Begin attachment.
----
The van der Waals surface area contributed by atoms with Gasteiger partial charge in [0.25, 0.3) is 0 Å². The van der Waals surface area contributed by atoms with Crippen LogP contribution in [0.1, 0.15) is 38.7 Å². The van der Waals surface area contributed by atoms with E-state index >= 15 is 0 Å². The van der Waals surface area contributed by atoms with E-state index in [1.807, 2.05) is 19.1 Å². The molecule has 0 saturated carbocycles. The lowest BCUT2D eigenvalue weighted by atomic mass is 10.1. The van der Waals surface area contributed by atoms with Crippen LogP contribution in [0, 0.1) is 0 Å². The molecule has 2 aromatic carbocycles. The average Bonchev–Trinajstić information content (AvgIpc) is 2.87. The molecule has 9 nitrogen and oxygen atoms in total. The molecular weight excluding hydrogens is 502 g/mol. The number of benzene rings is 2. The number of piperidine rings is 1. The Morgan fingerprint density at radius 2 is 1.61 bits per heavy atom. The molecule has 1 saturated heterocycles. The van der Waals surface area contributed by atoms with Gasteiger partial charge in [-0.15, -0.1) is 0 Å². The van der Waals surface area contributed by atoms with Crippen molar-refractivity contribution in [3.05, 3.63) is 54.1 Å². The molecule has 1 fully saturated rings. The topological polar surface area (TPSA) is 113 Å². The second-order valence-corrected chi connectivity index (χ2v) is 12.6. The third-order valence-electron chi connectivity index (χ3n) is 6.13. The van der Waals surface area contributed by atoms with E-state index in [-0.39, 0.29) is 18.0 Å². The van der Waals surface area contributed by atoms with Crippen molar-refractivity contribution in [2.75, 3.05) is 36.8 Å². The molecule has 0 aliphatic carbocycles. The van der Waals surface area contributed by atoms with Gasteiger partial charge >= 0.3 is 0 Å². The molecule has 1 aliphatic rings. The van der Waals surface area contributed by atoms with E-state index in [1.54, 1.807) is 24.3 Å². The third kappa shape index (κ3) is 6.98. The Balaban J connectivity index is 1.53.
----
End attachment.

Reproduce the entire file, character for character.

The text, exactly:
The van der Waals surface area contributed by atoms with Gasteiger partial charge in [0.25, 0.3) is 0 Å². The van der Waals surface area contributed by atoms with Crippen LogP contribution in [0.1, 0.15) is 38.7 Å². The van der Waals surface area contributed by atoms with E-state index >= 15 is 0 Å². The van der Waals surface area contributed by atoms with E-state index in [1.807, 2.05) is 19.1 Å². The molecule has 0 saturated carbocycles. The lowest BCUT2D eigenvalue weighted by atomic mass is 10.1. The van der Waals surface area contributed by atoms with Crippen LogP contribution in [0, 0.1) is 0 Å². The molecule has 2 aromatic carbocycles. The average Bonchev–Trinajstić information content (AvgIpc) is 2.87. The molecule has 9 nitrogen and oxygen atoms in total. The molecular weight excluding hydrogens is 502 g/mol. The number of benzene rings is 2. The number of piperidine rings is 1. The Morgan fingerprint density at radius 2 is 1.61 bits per heavy atom. The molecule has 1 saturated heterocycles. The van der Waals surface area contributed by atoms with Gasteiger partial charge in [-0.15, -0.1) is 0 Å². The van der Waals surface area contributed by atoms with Crippen molar-refractivity contribution in [3.05, 3.63) is 54.1 Å². The molecule has 1 fully saturated rings. The topological polar surface area (TPSA) is 113 Å². The second-order valence-corrected chi connectivity index (χ2v) is 12.6. The third-order valence-electron chi connectivity index (χ3n) is 6.13. The van der Waals surface area contributed by atoms with E-state index in [-0.39, 0.29) is 18.0 Å². The van der Waals surface area contributed by atoms with Crippen molar-refractivity contribution in [2.75, 3.05) is 36.8 Å². The molecule has 0 aliphatic carbocycles. The van der Waals surface area contributed by atoms with Gasteiger partial charge >= 0.3 is 0 Å². The molecule has 1 aliphatic rings. The van der Waals surface area contributed by atoms with E-state index in [1.54, 1.807) is 24.3 Å². The third kappa shape index (κ3) is 6.98. The Balaban J connectivity index is 1.53.